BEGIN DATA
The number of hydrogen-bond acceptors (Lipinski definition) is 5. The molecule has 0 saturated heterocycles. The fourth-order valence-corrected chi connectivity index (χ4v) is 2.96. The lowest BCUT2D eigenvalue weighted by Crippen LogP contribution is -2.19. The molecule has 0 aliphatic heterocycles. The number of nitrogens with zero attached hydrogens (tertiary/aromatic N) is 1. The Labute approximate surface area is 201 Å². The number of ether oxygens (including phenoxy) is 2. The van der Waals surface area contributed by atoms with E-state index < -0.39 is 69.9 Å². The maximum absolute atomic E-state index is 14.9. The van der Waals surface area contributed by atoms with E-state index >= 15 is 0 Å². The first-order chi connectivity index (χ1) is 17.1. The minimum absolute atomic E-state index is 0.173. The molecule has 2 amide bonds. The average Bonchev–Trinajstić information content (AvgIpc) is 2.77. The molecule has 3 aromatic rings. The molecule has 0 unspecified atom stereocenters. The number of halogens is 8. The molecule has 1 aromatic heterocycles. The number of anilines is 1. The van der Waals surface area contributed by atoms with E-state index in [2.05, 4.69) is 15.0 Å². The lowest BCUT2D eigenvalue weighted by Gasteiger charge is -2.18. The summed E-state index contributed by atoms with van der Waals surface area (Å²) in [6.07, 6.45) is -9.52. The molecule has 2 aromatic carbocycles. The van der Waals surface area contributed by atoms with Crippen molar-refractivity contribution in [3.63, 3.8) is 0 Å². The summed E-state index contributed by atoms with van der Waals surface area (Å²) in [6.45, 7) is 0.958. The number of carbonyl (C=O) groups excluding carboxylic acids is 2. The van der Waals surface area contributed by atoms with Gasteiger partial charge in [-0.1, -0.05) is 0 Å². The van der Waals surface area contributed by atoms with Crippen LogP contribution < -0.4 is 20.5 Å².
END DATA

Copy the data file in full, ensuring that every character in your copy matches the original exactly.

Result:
The number of hydrogen-bond acceptors (Lipinski definition) is 5. The molecule has 0 saturated heterocycles. The fourth-order valence-corrected chi connectivity index (χ4v) is 2.96. The lowest BCUT2D eigenvalue weighted by Crippen LogP contribution is -2.19. The molecule has 0 aliphatic heterocycles. The number of nitrogens with zero attached hydrogens (tertiary/aromatic N) is 1. The Labute approximate surface area is 201 Å². The number of ether oxygens (including phenoxy) is 2. The van der Waals surface area contributed by atoms with E-state index < -0.39 is 69.9 Å². The maximum absolute atomic E-state index is 14.9. The van der Waals surface area contributed by atoms with E-state index >= 15 is 0 Å². The first-order chi connectivity index (χ1) is 17.1. The minimum absolute atomic E-state index is 0.173. The molecule has 2 amide bonds. The average Bonchev–Trinajstić information content (AvgIpc) is 2.77. The molecule has 3 aromatic rings. The molecule has 0 unspecified atom stereocenters. The number of halogens is 8. The molecule has 1 aromatic heterocycles. The number of anilines is 1. The van der Waals surface area contributed by atoms with E-state index in [2.05, 4.69) is 15.0 Å². The lowest BCUT2D eigenvalue weighted by Gasteiger charge is -2.18. The summed E-state index contributed by atoms with van der Waals surface area (Å²) in [6.07, 6.45) is -9.52. The molecule has 2 aromatic carbocycles. The van der Waals surface area contributed by atoms with Crippen molar-refractivity contribution in [3.63, 3.8) is 0 Å². The summed E-state index contributed by atoms with van der Waals surface area (Å²) in [6.45, 7) is 0.958. The number of carbonyl (C=O) groups excluding carboxylic acids is 2. The van der Waals surface area contributed by atoms with Gasteiger partial charge in [-0.1, -0.05) is 0 Å². The van der Waals surface area contributed by atoms with Crippen LogP contribution < -0.4 is 20.5 Å².